Our Place in Word(s), A Sermon

3 04 2015

A sermon I wrote last year. I’ve grown since then; I would change some things, but I hope the message still proves impactful as much as it can today.

Our Place in Word(s)

Passage: 1 Corinthians 15:12-28 (NRSV)

10/05/2014

 The Power of Environment: An Introduction

It can be quite easy to become lost in an environment, to become forgotten.

As far as I know, none of us particularly enjoy being forgotten – so we do the only thing we know how to do: we start changing in order to be noticed, to become found.

Whether intentional or not, change finds us. After a while we catch ourselves doing something differently from our normal ways that we promised ourselves we never would.

Our environments demand conformity, demand to be obeyed.

We become lured in, drawn into a life that might recognize our uniqueness a little, but for the most part asks, demands, us to be ourselves in this way or that.

So, slowly but surely we start to look, act, and feel more and more like what and who’s around us.

If I can give a Durham specific example: after a while, people who are not from Durham or the South encounter that slip of the tongue that dooms them to the reality of their conformity: “y’all.”

Our environments require our devotion. They demand not only our appearances and intellects – but also our tongues.

We start to think in the ways that we have changed, and we start to talk how we think.

The Problem of Belief in Corinth

Today’s passage alerts us to a danger in this union, where thinking affects talking.

In the city of Corinth, Paul wrestles openly with how thought and belief are beginning to effect the church in a major way.

A lot of speaking about whether Christ’s resurrection even happened begins to float around the city in intellectual circles. It starts to seep its way into the church.

It starts to seep its way into the church’s beliefs, into their speech.

“Was Christ really raised from the dead?”

Word Locations

Today, our relationship with words are in a similar place.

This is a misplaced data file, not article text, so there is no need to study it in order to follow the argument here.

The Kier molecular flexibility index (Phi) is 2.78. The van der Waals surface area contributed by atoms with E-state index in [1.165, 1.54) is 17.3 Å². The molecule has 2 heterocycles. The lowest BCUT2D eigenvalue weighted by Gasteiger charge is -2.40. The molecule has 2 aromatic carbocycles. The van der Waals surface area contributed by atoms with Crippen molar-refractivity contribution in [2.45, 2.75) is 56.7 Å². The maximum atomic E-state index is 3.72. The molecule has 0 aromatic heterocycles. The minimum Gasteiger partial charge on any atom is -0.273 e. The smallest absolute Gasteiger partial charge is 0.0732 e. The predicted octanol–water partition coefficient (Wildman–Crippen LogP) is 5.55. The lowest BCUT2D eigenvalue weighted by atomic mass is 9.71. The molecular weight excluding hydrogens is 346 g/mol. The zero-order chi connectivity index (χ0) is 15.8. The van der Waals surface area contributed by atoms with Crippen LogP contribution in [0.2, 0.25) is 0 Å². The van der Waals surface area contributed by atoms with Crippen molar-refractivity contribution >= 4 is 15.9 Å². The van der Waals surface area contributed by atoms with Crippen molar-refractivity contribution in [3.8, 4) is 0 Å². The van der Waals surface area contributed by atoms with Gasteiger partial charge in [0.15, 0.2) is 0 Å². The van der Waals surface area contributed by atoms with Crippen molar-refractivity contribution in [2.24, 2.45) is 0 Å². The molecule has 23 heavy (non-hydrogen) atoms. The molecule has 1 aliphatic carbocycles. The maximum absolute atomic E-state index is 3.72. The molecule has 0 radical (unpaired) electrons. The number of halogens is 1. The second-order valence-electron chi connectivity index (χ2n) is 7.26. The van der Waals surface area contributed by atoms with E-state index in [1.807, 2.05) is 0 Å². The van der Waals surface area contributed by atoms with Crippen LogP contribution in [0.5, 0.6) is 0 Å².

Our words have the responsibility of carrying truth.

But we let our environments so deeply affect us that they begin to affect our speech to the point where our beliefs are not so easily discerned, not so easily heard, anymore.

Given how desperate we can become to make sure that we are seen, that we are found, that we are known, our truth can start to become altered – altered ever so slightly that we can begin to justify that “it pretty much sounds the same as it did before…”

“Christ is raised from the dead.” and “Is Christ raised from the dead?” are technically the same words. But they offer different takes on how deeply Christ’s witness has been received within us.

Our words are betraying our location. If we listen closely, our words tell us where we are.

Overturning Disbelief: An Exercise in Reversal Repetition as Faith Re-enforcing

Just as he reminds the church in Corinth, Paul has to remind us that where we are (geographically) should have little effect on who we are.

As far as Paul is concerned, we rest in Christ. We live in the assurance of his saving work. He and others have preached and witnessed this.

Christ is raised from the dead.

We do not claim this truth. We do not even proclaim this truth – We let this truth claim us.

Christ is raised from the dead. The dead are raised in Christ.

We let this truth announce us.

Christ is raised from the dead. The dead are raised in Christ. Our faith rests in this truth.

We let this truth tell us who we are.

Christ is raised from the dead. The dead are raised in Christ. Our faith rests in this truth. This truth testifies God.

We let this truth proclaim us.

Christ is raised from the dead. The dead are raised in Christ. Our faith rests in this truth. This truth testifies God.

Uselessness, depravity, and shame are not true for us.

To say that our faith becomes uselessness, we live in depravity and exist in shame means that something has gone deeply wrong.

It is a sign that something didn’t quite take root within us, that we are misunderstanding God and that we are misunderstanding what Jesus’ resurrection is.

Residence in Resurrection

Paul’s passion and his repetition make evident that the preached word of Christ’s resurrection truth is supposed to steer us clear of this danger of believing wrong things.

The proclamations of Paul and others before, with and after him, proclamations that Christ is raised from the dead, are supposed to directly join to our belief now, even direct our belief now.

He is almost offended that the preached word about Christ has not anchored itself as foundational in our identities as he imagined it should have.

He is upset at the church’s missed opportunity to allow the proclaimed words about Christ to become their environment, become the place in which we live.

To understand the truth of Christ as the place in which we live will then affect our appearances and intellect. It will shape how we think and it will shape what we say.

It will shape our questions away from “Is Christ raised from the dead?” towards “How do I faithfully live as an environment, an ecosystem, of Christ’s life?”

Like in Corinth, Paul is directing us to best understand what it means to be a disciple of Jesus in a geographically, politically, sexually, ethnically and racially complicated environment.